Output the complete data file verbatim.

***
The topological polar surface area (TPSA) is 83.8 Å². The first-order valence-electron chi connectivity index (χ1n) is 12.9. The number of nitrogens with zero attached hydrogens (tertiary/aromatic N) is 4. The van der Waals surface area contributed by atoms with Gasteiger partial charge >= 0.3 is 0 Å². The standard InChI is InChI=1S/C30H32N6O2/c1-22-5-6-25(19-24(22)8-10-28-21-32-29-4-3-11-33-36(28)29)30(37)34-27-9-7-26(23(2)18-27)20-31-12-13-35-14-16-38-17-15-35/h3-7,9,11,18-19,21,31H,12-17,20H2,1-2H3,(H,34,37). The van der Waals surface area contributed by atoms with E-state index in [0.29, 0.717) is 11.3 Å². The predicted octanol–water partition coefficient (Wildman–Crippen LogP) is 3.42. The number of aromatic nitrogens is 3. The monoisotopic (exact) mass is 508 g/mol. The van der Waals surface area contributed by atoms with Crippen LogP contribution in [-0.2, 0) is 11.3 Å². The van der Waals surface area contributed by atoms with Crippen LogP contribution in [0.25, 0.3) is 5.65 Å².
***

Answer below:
The topological polar surface area (TPSA) is 83.8 Å². The first-order valence-electron chi connectivity index (χ1n) is 12.9. The number of nitrogens with zero attached hydrogens (tertiary/aromatic N) is 4. The van der Waals surface area contributed by atoms with Gasteiger partial charge >= 0.3 is 0 Å². The standard InChI is InChI=1S/C30H32N6O2/c1-22-5-6-25(19-24(22)8-10-28-21-32-29-4-3-11-33-36(28)29)30(37)34-27-9-7-26(23(2)18-27)20-31-12-13-35-14-16-38-17-15-35/h3-7,9,11,18-19,21,31H,12-17,20H2,1-2H3,(H,34,37). The van der Waals surface area contributed by atoms with E-state index in [0.29, 0.717) is 11.3 Å². The predicted octanol–water partition coefficient (Wildman–Crippen LogP) is 3.42. The number of aromatic nitrogens is 3. The monoisotopic (exact) mass is 508 g/mol. The van der Waals surface area contributed by atoms with Crippen LogP contribution in [-0.2, 0) is 11.3 Å². The van der Waals surface area contributed by atoms with Crippen LogP contribution in [0.25, 0.3) is 5.65 Å².